A new online platform to support farmers with livestock breeding information has been launched for Africa dairy stakeholders.
Funded through the Bill and Melinda Gates Foundation, the African Dairy Genetics Gain Platform is expected to allow farmers to collect and share genetic information on dairy cattle.
Furthermore, farmers will be able to share information on routine on-farm performance of their dairy herds with their counterparts across the continent.
Accompanying the platform is the ADGG Dairy Tool, a free interactive digital short course, covering cattle breeding and health management practices.
Who is the e-dairying tool aimed at?
Aimed at farmers and extension agents, the free interactive micro-courses, which are accessible through smart phone devices, are available in any country.
Farmers in eastern Africa have the translation tools especially targeted for them.
After a simple registration process, which includes inserting your mobile phone number and verification code sent by SMS, users of the tools can generate their profiles by selecting their country and location.
On completion of the set-up, farmers start to access courses at their fingertips.
The courses are available in English and Kiswahili. Additionally, in Ethiopia, the information is being translated to Amharic for users who may be more comfortable with this language.. On completion of the course, users receive a certificate of completion via the app/tool.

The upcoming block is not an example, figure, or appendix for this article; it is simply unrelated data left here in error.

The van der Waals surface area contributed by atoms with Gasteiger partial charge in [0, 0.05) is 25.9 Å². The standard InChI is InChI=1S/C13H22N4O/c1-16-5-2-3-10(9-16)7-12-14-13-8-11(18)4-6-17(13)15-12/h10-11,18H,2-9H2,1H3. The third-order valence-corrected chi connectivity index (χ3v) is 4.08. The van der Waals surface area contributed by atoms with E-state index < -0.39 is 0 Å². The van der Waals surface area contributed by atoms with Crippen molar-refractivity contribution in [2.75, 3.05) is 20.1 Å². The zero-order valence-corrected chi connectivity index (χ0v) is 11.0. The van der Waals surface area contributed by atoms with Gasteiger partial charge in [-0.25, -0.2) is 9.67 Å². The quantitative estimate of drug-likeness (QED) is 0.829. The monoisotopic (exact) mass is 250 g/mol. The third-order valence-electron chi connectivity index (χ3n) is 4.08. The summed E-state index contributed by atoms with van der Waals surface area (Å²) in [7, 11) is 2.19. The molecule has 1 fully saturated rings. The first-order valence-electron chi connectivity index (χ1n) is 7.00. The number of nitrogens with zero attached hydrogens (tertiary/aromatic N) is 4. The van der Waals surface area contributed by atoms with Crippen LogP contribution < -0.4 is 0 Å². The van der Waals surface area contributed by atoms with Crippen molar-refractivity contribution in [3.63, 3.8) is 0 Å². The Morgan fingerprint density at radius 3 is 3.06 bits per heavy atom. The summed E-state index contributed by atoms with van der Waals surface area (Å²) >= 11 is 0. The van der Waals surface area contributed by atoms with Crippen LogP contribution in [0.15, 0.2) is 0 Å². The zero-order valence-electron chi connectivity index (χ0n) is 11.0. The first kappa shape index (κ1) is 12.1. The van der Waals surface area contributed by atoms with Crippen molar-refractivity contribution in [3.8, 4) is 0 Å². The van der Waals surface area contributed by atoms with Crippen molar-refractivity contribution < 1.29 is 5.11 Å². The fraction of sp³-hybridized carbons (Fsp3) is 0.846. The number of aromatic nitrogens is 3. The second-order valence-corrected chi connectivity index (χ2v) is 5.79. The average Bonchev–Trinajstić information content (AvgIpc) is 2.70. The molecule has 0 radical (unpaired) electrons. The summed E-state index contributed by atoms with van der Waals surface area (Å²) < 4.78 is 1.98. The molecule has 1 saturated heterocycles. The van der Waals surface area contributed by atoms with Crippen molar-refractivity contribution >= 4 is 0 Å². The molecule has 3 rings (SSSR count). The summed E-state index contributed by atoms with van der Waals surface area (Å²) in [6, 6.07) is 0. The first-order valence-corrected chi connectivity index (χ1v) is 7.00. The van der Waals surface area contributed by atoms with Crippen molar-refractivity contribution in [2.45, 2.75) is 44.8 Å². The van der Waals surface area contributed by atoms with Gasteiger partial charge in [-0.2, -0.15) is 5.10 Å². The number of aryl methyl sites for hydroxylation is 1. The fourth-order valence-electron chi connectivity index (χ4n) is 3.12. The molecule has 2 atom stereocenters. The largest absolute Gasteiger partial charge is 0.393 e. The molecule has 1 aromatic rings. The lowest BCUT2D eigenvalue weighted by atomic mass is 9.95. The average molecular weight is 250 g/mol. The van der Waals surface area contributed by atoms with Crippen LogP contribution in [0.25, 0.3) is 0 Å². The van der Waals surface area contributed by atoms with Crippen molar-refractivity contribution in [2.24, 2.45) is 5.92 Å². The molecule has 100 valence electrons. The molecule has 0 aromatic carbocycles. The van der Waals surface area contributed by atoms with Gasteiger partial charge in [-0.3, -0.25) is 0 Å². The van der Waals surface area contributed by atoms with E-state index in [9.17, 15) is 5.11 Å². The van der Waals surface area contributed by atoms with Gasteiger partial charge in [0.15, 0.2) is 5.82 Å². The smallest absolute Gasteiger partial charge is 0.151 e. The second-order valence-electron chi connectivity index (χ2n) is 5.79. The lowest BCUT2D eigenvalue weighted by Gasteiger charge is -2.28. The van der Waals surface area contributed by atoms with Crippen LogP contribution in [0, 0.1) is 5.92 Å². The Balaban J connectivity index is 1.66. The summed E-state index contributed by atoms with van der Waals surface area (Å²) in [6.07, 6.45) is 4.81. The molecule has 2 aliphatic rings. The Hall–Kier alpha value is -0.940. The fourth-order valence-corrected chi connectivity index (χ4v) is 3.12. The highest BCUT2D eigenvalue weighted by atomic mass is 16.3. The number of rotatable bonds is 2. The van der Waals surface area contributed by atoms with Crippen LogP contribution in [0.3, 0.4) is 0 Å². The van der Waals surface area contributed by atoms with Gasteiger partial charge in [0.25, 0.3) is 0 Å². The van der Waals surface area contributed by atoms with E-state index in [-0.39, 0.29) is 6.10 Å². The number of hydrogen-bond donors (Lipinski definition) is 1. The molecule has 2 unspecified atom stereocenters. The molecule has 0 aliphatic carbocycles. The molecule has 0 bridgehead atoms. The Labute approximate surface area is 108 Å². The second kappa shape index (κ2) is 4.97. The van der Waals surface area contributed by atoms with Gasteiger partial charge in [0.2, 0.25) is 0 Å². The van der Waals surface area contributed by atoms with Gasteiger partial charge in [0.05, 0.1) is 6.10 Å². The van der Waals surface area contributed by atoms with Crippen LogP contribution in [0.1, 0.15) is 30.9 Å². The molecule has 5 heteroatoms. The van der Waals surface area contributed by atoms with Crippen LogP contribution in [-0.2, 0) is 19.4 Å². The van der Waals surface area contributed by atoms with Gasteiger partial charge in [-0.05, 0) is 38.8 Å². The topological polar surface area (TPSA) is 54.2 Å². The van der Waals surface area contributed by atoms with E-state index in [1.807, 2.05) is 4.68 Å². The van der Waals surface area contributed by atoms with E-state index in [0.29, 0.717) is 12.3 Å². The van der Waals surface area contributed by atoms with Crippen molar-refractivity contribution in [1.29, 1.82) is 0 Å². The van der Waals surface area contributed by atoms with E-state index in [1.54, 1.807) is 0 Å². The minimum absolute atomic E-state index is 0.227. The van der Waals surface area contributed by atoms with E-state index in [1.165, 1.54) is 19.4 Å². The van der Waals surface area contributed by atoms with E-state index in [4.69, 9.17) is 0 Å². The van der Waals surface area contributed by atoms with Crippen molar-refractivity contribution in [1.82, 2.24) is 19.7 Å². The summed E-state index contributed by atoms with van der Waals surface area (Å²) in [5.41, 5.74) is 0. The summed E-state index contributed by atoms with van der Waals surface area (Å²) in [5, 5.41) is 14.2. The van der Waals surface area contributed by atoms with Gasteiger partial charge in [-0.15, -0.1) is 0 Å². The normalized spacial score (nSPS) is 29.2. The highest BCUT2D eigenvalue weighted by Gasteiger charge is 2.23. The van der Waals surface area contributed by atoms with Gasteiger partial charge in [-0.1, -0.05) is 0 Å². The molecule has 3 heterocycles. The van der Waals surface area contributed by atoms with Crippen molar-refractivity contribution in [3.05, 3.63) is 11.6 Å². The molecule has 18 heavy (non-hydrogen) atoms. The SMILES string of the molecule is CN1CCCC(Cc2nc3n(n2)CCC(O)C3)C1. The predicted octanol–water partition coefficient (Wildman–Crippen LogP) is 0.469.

Among the key courses offered are raising of calves and dairy hygiene.
The ‘Ensuring dairy herd hygiene’ course includes information on how Covid-19 affects the farmer and measures required to prevent spreading the virus. This information is shared through a series of infographics, followed by a short quiz to test user knowledge, and understanding on the subject.
“The app provides critical hands-on information to farmers to help them in animal and herd management at critical times in the production cycle and presents information in an attractive and engaging way that can appeal to young farmers,” observed Dr. Julie Ojango, a scientist at the International Livestock Research Institute (ILRI) and author of the short course.
According to Dr. Ojango, using the knowledge gained from the ADGG Dairy and other tools, livestock keepers and other livestock producers can contribute to improving the productivity of their livestock, which in turn will improve their livelihoods.
Dairy farmers, especially those based in rural areas lack critical information on breeding, feeding and health care of their herds, according to researchers.
They also lack access to better markets for their calves and milk and its products.
by Mwangi Mumero